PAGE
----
The Phaserl


A Guided Tour of the Oil Crash… and My Outlook for the next 18 Months

by Marin Katusa, Katusa Research:

On February 21, 2017, the price of crude oil was $55 per barrel. Crude had been rallying for months, and the outlook for oil stocks was improving.

That outlook is drastically different now. Crude oil has dropped 22% to $42.84 per barrel and sits at its lowest point all year. Oil and gas stocks are plummeting.

It’s wealth destruction at warp speed.

Large pension funds, hedge funds, sovereign wealth funds, and index funds are suffering major losses. For example, Cenovus, one of Canada’s largest oil producers is down 53% from Jan 1, 2017. Well-known Williston Basin producer in North Dakota, Whiting Petroleum, which produces over 100,000 bopd is down 54% year to date. The chart below shows the share price performance of just a few independent oil producers in North America year to date. The wealth destruction has been harsh.

Additionally, here is a table showing year-to-date losses in some of biggest and well known oil and gas producers.

When the largest independent oil producers in North America deliver the worst returns since the last oil crash in late 2014 it’s time to start paying attention. Regular readers know that when I see dire headlines, dark sentiment, and plunging share prices, my contrarian, bargain-hunting antennae go up. I start paying more and more attention to my spreadsheets and financial models, with the end goal of creating “shopping lists” of premier assets I want to buy.

My team and I have spent a lot of time on the oil sector in the past few weeks. Oil’s decline is front pages news. With all that in mind, I’ll take you on a guided tour of the oil patch and we’ll reach some conclusions. In preview, I expect more pain in the oil sector before we gain.

A Quick Word on Global Oil Demand

Global oil demand growth is inching higher – neither soaring or sinking – because the global economy is in stall speed. I don’t expect to see rip roaring global economic growth soon. A recession (which the world is due for) could cripple the demand picture. In other words, I believe there is greater chance in the short term of an oil demand shock to the downside than an oil demand shock to the upside.

But in the here and now, we have tepid demand growth. With this in mind, we turn to the supply side…

DUC Dynasty: The Wave of New Supply That Will Overwhelm Any Oil Rally

The supply side of the oil picture can be summed up in three key points:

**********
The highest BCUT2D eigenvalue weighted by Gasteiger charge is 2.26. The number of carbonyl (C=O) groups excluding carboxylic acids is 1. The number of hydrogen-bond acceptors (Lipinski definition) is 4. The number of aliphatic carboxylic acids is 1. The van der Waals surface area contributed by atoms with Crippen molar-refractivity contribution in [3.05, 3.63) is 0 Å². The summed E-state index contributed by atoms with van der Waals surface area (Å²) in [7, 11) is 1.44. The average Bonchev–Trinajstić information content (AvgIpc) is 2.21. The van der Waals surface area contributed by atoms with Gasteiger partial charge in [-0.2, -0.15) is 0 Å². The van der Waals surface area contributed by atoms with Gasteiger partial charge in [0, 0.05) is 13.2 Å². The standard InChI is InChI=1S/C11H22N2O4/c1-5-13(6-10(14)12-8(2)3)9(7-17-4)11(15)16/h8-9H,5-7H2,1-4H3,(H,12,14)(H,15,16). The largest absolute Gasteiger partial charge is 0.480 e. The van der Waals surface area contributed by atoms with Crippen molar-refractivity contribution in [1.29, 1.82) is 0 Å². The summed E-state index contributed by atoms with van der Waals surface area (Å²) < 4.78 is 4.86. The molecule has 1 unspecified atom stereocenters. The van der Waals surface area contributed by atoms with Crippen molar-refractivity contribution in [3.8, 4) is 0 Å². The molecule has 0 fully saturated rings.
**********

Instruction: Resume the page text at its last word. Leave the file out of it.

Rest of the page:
-OPEC, still a huge force in the oil market, is still cheating on its quotas. Its members badly need oil revenue. It will continue to produce at high rates. I ignore OPEC’s public attempts to make the world think its members will meaningfully curtail production.

-Russia, one the world’s top three oil producers, is also producing at high rates. It’s a similar situation to OPEC here. Russia badly needs oil revenue. There will be no meaningful production cuts in Russia.

-The U.S. is fracking its way to massive new oil supplies and production. As I pointed out early this month, the fracking revolution made a downward trend in U.S. oil production turn on a dime. The incredible growth of the US domestic oil production can be seen in the US production growth chart below.

U.S. oil producers have innovated and invested so much that they’ve built up a huge number of “Drilled and UnCompleted” wells… or “DUCs” for short.

DUCs are wells that exploration firms have drilled but haven’t taken the final step of tying them to transportation and distribution networks. Their owners wait for oil price rallies before bringing them online. The difference between getting $45 a barrel and $55 a barrel can make a huge difference to a producer’s bottom line. DUCs represent “supply in waiting.” Think of DUCs as unconventional storage. Rather than above ground storage for oil, or storing oil in massive oil tankers—the owners of the DUCs know exactly how much oil they have in inventory. It’s a cheap way of storing oil—in its natural surrounding—in the ground!

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